Minimum wage increase is stalled in Senate committee
Wednesday, 02 April 2014 14:07

Decriminalization of marijuana bill unlikely to pass

by Bill Gates

    With a remarkably drama-free General Assembly session in its final week, very few major issues remain unresolved.
    The big one is legislation intended to raise the state minimum wage to $10.10/hour from its current $7.25.
    The bill passed the House of Delegates but has been stalled in the Senate.
    The key obstacle has been Sen. Thomas M. Middleton, a Democrat and chairman of the Senate Finance Committee.
    Middleton has said he won’t bring the minimum wage bill up for a vote unless its tied to an increase for people who work with the developmentally disabled.
    He wants wages for those workers, which are paid by the state, to be kept at 135 percent of the minimum wage.
    Otherwise, Middleton believes, it will be difficult to attract people to care for the developmentally disabled.
  

“I do expect that a bill will pass, but I would not be surprised to see a different amount than initially proposed or a longer phase-in once the legislation makes it through the Senate,” Del. John Olszewski Jr. (6th District) said.
    “Increasing wages for those who give care to the developmentally disbled remains entangled with the minimum wage issue, and it will be interesting to see if that remains a sticking point in negotiations.”
    Olszewski expects those negotiations to last until the final night of the session on Monday.
    Meanwhile, the Senate passed a bill earlier in the session decriminalizing the possession of small amounts of marijuana.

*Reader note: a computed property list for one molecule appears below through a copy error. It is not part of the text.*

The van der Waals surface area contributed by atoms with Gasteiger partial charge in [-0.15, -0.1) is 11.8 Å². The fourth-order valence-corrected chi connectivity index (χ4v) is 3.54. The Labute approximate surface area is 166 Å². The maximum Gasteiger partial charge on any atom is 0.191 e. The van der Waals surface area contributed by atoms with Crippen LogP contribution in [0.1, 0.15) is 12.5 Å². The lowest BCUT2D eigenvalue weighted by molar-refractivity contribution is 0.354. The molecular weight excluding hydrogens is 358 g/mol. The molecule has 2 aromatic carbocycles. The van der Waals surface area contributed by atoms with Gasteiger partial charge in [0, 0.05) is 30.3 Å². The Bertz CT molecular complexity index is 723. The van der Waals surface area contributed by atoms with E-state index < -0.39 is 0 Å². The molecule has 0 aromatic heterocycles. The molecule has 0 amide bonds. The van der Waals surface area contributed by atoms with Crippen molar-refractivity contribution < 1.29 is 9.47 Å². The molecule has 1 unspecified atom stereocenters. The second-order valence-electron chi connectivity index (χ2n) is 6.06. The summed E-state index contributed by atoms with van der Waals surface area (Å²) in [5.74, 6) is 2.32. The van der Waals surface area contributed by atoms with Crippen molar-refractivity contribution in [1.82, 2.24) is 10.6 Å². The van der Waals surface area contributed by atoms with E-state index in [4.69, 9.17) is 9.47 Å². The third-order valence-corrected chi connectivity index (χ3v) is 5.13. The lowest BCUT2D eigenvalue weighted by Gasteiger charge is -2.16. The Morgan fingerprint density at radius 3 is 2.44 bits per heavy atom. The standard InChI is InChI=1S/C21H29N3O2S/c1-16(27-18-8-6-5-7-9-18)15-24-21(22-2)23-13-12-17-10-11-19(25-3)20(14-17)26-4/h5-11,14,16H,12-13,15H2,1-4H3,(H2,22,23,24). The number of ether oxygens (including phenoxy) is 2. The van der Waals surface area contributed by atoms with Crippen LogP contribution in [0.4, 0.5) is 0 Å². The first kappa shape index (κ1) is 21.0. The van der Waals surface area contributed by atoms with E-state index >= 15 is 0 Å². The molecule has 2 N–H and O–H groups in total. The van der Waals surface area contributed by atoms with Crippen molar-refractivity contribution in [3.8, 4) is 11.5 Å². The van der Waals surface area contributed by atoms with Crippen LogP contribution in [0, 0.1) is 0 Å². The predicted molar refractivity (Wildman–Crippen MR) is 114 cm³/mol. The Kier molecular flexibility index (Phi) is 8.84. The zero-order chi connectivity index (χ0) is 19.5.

The bill is not expected to pass the House of Delegates.
    “I do not expect to see a vote taken in the House to decriminalize or legalize possession of small amounts of marijuana,” Olszewski said.
    Both legislative bodies passed bills reworking the sale of medical marijuana in the state.
    The Senate’s bill allowed the state medical marijuana commission to set the number of licensed  growers to produce and distribute marijuana, while the House version would set a limit of 10 licensed growers.
    “I expect a compromise to happen,” Olszewski said.
    The last major issue — apart from the budget, which looks like it will be passed without major disagreements — is bail reform.
    A recent Maryland court decision requires the state to provide attorneys for poor defendants at bail hearings.
    “The legislature must act before June 6 to avoid significant cost increases throughout the court process,” Olszewski said. “Without action, the Court of Appeals could force every county to meet the need for lawyers by paying for indivdual private attorneys.”
    Several vastly different proposals are currently being discussed, Olszewski said. One would develop a data-based screening mechanism which would replace the initial court hearing with a an automated system that utilizes criminal history.
    Another would amend the state constitution to allow court employees use some data tools to make bail decisions.
    “Other options are being explored,” Olszewski said.